Aside from containing one of the most epic special effects sequences in the full moon transformation scene, the dark sense of humor in this film is spot on. Even down to the soundtrack, in which all of the songs being used contain the word “moon.”
11) Creepshow (1982)
Composed of a series of short, twisted, macabre and straight up crazy-ass stories, this movie has placed a lot of different shivery seeds in my poor little brain!
12) Night of The Living Dead (1968)
This is it, the film that started my fascination with the walking dead. The scene where the zombies are devouring the human flesh is properly disgusting. And, at least the Black guy dies LAST here!
13) Dawn of the Dead (2004)
This remake of the 1978 George Romero classic is controversial to fans of the genre because of the use of “fast zombies.” Whatever, that shit is cray-cray AWESOMENESS!
14) The Omen (1976)
This movie about the spawn of Satan is both subtle and over the top at the exact same time. The opening sequence is the scene that sticks with me the most, though…as though it were all for me!
15) Halloween (1978)
The one that started it all. Halloween is pretty much the film that created the “slasher” genre. It also introduced us to the fabulousness that is Jamie Lee Curtis!
16) Scream (1996)
I believe I saw this movie in theaters at least ten times! I can’t tell you how long it took for me to be able to answer the phone with no apprehension.
17) Def By Temptation (1990)
This was probably the first all black non camp horror film (“all black” including those folks behind the camera as well.) It’s weird and creepy and highly stylized. Kadeem Hardison’s character “K” has the coolest death scene of the whole movie, I think.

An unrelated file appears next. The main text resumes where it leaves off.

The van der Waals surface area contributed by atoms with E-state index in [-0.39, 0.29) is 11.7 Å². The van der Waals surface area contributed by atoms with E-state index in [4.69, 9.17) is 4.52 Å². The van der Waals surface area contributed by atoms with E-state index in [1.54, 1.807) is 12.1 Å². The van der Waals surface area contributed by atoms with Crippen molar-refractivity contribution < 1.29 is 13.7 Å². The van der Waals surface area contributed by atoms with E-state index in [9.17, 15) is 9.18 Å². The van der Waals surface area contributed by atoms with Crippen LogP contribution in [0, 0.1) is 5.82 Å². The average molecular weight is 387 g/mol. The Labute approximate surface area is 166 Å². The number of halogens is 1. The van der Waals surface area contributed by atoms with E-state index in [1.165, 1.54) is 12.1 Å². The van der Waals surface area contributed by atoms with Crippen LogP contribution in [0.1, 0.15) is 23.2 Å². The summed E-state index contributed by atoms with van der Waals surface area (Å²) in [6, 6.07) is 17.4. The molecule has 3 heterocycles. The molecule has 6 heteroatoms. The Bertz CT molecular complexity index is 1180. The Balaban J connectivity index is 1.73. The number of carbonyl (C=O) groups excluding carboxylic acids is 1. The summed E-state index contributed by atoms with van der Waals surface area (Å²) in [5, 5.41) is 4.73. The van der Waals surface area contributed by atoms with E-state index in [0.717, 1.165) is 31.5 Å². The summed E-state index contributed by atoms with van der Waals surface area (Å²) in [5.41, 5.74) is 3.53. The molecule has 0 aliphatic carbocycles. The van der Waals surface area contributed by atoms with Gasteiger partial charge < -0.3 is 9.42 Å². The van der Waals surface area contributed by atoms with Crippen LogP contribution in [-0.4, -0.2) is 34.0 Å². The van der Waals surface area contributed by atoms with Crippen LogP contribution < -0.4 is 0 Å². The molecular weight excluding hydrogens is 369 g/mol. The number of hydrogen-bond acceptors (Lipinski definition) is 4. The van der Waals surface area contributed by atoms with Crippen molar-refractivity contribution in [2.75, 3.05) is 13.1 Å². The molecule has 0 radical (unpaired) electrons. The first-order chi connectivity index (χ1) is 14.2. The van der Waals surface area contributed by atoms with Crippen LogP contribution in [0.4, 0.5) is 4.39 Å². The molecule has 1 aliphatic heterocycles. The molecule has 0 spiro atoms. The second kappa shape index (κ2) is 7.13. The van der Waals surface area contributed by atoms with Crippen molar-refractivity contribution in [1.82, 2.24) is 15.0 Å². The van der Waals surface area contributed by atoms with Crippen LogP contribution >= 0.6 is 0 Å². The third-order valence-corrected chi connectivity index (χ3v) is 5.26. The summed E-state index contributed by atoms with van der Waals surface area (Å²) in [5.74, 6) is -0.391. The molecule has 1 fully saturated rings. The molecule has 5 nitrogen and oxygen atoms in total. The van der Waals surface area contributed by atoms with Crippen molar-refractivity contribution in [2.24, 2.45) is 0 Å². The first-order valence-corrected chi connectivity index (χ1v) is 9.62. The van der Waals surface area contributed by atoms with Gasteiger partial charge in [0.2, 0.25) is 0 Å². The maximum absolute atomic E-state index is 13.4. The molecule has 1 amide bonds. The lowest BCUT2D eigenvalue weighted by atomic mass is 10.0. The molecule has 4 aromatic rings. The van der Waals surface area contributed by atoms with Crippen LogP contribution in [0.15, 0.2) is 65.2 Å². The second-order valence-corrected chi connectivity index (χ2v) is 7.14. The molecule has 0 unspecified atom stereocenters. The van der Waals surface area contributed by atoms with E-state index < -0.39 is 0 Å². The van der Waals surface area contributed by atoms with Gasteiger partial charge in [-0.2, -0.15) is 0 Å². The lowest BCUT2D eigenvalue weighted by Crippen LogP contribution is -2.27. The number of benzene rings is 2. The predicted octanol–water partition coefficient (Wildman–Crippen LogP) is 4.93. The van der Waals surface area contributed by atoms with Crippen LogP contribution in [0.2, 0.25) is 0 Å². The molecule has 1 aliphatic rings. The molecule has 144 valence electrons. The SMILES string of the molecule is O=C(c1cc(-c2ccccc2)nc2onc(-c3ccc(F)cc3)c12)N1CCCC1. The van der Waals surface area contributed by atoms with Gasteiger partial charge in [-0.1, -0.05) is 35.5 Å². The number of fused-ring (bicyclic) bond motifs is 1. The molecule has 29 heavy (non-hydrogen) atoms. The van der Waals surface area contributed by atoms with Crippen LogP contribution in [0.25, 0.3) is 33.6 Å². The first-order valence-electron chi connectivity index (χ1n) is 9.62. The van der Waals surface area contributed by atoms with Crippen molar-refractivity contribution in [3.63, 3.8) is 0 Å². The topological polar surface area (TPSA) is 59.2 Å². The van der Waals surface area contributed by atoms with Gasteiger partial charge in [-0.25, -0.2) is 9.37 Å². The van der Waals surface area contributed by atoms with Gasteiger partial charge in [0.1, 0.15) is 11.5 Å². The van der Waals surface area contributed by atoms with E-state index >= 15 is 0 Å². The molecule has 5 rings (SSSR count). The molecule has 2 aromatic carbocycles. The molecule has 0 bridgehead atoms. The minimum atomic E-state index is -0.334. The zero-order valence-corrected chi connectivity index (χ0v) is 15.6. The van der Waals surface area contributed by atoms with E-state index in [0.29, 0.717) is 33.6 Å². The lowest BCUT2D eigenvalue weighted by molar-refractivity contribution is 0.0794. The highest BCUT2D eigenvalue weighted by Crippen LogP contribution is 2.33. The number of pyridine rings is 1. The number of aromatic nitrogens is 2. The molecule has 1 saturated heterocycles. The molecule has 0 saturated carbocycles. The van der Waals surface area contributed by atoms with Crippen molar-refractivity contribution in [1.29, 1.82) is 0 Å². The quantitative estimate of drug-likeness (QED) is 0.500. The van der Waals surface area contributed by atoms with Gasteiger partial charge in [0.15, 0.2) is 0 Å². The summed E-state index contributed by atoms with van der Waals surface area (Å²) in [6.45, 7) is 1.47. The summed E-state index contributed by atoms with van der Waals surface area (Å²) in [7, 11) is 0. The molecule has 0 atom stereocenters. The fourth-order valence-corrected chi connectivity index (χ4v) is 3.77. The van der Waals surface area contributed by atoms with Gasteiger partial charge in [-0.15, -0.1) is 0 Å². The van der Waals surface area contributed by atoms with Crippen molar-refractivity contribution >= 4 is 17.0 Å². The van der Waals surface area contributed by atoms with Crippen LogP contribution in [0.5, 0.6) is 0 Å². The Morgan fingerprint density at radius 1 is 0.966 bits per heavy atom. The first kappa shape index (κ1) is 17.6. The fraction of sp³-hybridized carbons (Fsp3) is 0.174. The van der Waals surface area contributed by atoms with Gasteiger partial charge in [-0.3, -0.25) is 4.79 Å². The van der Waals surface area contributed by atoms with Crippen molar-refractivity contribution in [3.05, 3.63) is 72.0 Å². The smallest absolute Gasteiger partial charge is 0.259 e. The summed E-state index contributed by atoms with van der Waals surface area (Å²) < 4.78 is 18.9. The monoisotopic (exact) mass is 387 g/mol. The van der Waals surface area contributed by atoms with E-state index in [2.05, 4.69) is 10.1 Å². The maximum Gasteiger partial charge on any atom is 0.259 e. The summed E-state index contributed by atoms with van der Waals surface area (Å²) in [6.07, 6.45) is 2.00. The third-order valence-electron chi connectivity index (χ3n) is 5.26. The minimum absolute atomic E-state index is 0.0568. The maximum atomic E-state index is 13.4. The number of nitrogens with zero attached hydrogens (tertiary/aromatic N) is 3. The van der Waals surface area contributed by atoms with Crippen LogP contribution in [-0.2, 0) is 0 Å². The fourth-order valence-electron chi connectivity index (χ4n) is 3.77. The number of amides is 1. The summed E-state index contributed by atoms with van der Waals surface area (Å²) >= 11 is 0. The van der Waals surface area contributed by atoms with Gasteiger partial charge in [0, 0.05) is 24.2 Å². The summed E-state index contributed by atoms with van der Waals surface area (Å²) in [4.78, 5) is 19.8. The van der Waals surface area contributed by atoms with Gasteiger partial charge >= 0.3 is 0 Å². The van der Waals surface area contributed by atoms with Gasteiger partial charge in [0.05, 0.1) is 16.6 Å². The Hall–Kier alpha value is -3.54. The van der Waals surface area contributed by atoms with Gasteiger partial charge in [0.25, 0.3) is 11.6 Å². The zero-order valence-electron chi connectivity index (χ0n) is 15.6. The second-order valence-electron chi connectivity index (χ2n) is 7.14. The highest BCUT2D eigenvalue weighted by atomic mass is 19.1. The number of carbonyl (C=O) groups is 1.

18) Jacob’s Ladder (1990)
The visuals in this movie are crazy! And you don’t know whether you’re coming or going until the “oh shit!” ending!
19) Candyman (1992)
Popular cinema’s first Black, non-camp horror movie villain! Woot! The mythology behind the character of Candyman is intriguing and plausible. I won’t even attempt to say his name in front of a mirror even ONCE! How about you?
20) The Gate (1987)
I remembered being terrified by this movie as a kid. As an adult I was surprised at how funny it is…and still creepy as hell!
21) Hellraiser (1987)
A faithful adaptation of Clive Barker’s short story “Hellbound Heart,” this movie gives us some of the coolest, most gruesome characters in the hellish Cenobites. Am I wrong for thinking Pinhead is a little sexy?
22) The Thing (1982)
The special effects crew put in some work on this bad-assedly gory remake of the 1951 classic. Makes you want to think twice before petting that cute stray dog! The 2011 “re-remake” was surprisingly well done…though we don’t realize just how well done until the very end…not to spoil it, just sayin’.
23) In The Mouth of Madness (1994)
A touch of H.P. Lovecraft gives this movie a gloss of insane, “what-the-hell-IS-that-thing” sense of creepiness! It ALMOST made me afraid to read another book.
24) Lord of Illusions (1995)
25) Vamp (1986)
Grace Jones as a vampire queen…’nuff said.
26) Witchboard (1986)
I owned a Ouija board at the time I first saw this movie…but not long after, lemme tell you!
27) Fright Night (1988)
One of my favorite vampire films! Chris Sarandon’s deadly, sexy coolness made you almost want to give him your neck…almost! And I ended up with a strange crush on the character of “Evil” Eddie.
28) Phantasm (1979)
I can honestly say I’d never seen anything like the alternate dimension the nasties in this film occupied. And every time I close a door with a mirror on it, a little part of me is dreading seeing the Tall Man waiting to holler “BOOOOY!”
29) Evil Dead II: Dead By Dawn (1987)
I actually didn’t care too much for the original Evil Dead. Luckily the sequel had everything that was good about the first one plus more badass-ery! Also the best solution to the problem of what to do with the stump after your hand gets possessed and you must exorcise it!
30) Pet Sematary (1989)
Although the novel written by Stephen King was better, the image of evil Gage snarling around with that straight razor wanting to “play” definitely sticks with you!
Which other films do you think I missed?